Karnataka: Another RTI activist found murdered; whistleblowers demand CBI probe


By Newzfirst Correspondent1/12/13

 

Bangalore – Less than two months since the murder of an RTI activist from Bangalore, the state Saturday witnessed a brutal murder of another whistle-blower. This time Vasudeva Adiga hailing from coastal district of Udupi followed the fate of Lingaraju, who was allegedly murdered by the local corporator for exposing corruption last November.

The body of a missing RTI activist Vasudeva Adiga has been found in brutally murdered state on Saturday. Adiga, who hails from Vandaru village in Udupi district, had gone missing since Monday, 7 January.

The body has been found at Kadur of neighboring Chickmagalur district, about 225 kms from Udupi, with multiple injuries and its face smashed beyond recognition.

At the same time other whistle-blowers from Udupi district have alleged the involvement of local influential politicians, businessmen and top level government servants behind the murder. They have also demanded CBI enquiry into the murder.

Adiga had drawn the wrath of some local politicians and high-rank officers of the district for being very instrumental in exposing the corruption at various levels, said Shreeram Diwan, a journalist cum RTI activist.

Recently he had obtained some vital documents regarding alleged irregularities in much-delayed Varahi irrigation project, affairs of Mandarti temple and Nirmiti Kendra through RTI, he said.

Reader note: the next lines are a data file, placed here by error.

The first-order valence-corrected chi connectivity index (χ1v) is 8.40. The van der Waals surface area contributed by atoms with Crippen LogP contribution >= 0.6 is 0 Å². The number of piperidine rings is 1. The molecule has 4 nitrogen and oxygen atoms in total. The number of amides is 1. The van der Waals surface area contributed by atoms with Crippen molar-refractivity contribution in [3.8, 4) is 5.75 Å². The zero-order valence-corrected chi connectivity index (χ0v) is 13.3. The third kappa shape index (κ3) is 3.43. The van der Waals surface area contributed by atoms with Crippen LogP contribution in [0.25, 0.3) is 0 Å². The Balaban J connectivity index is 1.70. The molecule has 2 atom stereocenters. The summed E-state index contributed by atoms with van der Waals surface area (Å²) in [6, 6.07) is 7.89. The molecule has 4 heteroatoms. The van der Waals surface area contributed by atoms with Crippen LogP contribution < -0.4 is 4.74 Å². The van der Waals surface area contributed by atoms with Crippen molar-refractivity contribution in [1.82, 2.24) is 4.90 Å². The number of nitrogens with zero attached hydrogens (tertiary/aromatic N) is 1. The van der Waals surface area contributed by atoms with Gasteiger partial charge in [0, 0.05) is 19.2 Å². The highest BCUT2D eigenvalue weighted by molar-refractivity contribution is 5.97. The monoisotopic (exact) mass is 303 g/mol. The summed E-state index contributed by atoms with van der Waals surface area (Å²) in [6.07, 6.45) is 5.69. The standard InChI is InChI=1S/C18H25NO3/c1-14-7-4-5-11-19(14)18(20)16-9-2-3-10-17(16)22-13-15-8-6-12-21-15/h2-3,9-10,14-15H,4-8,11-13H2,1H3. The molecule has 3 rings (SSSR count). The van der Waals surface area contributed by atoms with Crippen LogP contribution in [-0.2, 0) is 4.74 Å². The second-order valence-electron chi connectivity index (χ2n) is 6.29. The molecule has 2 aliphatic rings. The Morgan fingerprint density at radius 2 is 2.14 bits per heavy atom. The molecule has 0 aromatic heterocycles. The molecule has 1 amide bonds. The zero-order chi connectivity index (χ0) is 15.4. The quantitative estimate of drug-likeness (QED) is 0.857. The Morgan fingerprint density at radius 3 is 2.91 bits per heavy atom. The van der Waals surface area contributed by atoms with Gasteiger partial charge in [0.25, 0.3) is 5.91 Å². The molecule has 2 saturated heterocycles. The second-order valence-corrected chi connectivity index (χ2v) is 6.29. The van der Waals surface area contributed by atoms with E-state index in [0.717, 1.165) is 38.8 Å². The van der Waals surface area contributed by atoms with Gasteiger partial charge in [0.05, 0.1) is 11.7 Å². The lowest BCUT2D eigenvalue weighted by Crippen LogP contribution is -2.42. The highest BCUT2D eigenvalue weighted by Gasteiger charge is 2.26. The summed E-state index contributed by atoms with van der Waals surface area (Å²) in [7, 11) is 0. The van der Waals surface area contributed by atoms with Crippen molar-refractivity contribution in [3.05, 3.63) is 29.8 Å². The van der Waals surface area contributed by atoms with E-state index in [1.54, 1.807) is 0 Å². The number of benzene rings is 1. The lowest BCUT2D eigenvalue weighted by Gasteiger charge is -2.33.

While Varahi irrigation project has been delayed since three decades, Mandarti temple comes under Muzurai department of Government of Karnataka. The Nirmiti Kendra headed by the Deputy Commissioner of the district serves as a seminal agency to generate and propagate innovative ideas on housing and participates in tender of any government or private organization and executes the same in line with the objectives. It can undertake the government construction projects that cost less than 1 crore rupees.

“Adiga has been abducted and murdered after he determined to complain Lokayukta over misappropriation of public funds that run in multiple crores.” explained Diwan.

According to Diwan, Adiga had played crucial role in exposing huge irregularities by the stone quarries at Goliangadi recently. Following the complaints, the mining department had fined those companies upto Rs.4 crore.

“He even questioned the district authorities over granting permission to those blacklisted stone-quarries, which had not even paid the fine amount imposed by the department, to operate at other places.” he added.

Sources said that Adiga was approached by those officials, couple of days back to his abduction, for a compromise for which he did not budge. He was also threatened of dire consequences, the sources said.

Adiga went missing on the night of 7 January while he was returning to his home in 2-wheeler along-with some important documents obtained through RTI.  Family members found his deserted mobile, footwear, pen and two-wheeler on following day about 12kms away from his village, but not those documents he was carrying.

#Punjabgangrape-Woman gang-raped in Bus,5 arrested #Vaw #nolessonlearnt #delhigangrape


gangrape

Published: Saturday, Jan 12, 2013, 21:33 IST
Place: Gurdaspur | Agency: PTI

In a case similar to the gang-rape of a paramedic student in New Delhi, a 29-year-old woman was allegedly gang-raped by seven persons here.